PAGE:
Much like the Colleges’ students, HWS faculty draw their inspiration from people who were their professors and mentors. Professor of Art Patricia Mathews recently honored her mentor by publishing a scholarly work in recognition of him. Mathews wrote an article, “Listening to Silence: the Art of May Stevens,” in Donald Kuspit’s “Philosophical Art Criticism” to honor her graduate school mentor and art critic Donald Kuspit, professor of art history and philosophy at SUNY Stony Brook.
“The book – Donald Kuspit’s Philosophical Art Criticism – is what’s called a ‘festschrift,’ or a work that honors a fine teacher,” explains Mathews. “It’s not necessarily about that teacher, but it certainly expresses things gained from their teaching.”
Matthews studied with Kuspit at the University of North Carolina, Chapel Hill.
“Kuspit, who wrote the first book in art criticism, stood out for me because he was very interested in theory,” explains Mathews. “In addition to having a Ph.D. from studying with Adorno at the Frankfurt School and being an incredibly smart man, Kuspit was also an astoundingly good teacher. He was interested in not only the work of art itself, but also what the critics said about that work as well.”
In her chapter on artist May Stevens, Mathews wrote about an artist that Kuspit himself wrote about. By taking both a psychoanalytic approach and considering what Stevens herself said about her work, she is employing tools of analysis that Kuspit used and taught.
“Psychoanalysis and Stevens’ perspective proved to be central to my chapter because so many of her images are of her mother, which is definitely connected to oedipal themes and the power dynamic between her parents,” Mathews says.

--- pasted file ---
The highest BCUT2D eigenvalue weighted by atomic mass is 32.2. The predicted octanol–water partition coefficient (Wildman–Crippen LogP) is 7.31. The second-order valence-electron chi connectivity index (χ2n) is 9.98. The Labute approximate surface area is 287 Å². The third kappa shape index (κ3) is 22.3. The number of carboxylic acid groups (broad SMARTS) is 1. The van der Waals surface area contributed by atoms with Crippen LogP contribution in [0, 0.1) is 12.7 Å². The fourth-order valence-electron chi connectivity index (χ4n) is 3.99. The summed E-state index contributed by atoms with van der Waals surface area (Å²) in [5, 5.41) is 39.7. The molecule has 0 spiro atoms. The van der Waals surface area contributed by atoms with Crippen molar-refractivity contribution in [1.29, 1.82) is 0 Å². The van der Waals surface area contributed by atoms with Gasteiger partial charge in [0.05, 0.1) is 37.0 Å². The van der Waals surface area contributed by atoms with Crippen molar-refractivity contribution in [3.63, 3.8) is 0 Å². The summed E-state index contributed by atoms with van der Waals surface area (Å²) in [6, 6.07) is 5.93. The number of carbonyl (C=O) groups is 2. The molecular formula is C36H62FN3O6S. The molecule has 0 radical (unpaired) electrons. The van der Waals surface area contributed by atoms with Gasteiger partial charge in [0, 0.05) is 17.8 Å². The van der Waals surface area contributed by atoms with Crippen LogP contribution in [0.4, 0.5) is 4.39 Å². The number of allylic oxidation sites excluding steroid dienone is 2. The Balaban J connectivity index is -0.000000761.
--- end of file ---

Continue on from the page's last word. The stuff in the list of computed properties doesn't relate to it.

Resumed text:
In this particular publication as well as Mathews’ academic work in general, theory is central. “From my perspective, incorporating theory is tremendously important to art criticism,” Mathews said. “There’s an important three-part interaction between artist, art historian and critic that has to be explored. Critical theory in art lends itself well to this kind of well-rounded understanding of an artist or a work.”
Mathews has a deep scholarly interest in psychoanalysis and often incorporates it into her academic writing. Her academic focus also includes the study of feminists and gender in art.
Thinking back on her time as a student of art, Mathews said that, “Many other professors have been important in my life as a scholar and as a professor but none quite like Kuspit. He is the mentor of my life.”
A mathematics major before switching to art history, Mathews received her B.A. from the University of Houston and her Ph.D. from UNC, Chapel Hill. She specializes in women’s studies in art history, 19th and 20th century women artists and critical theory. Mathews previously held a long time post at Oberlin College.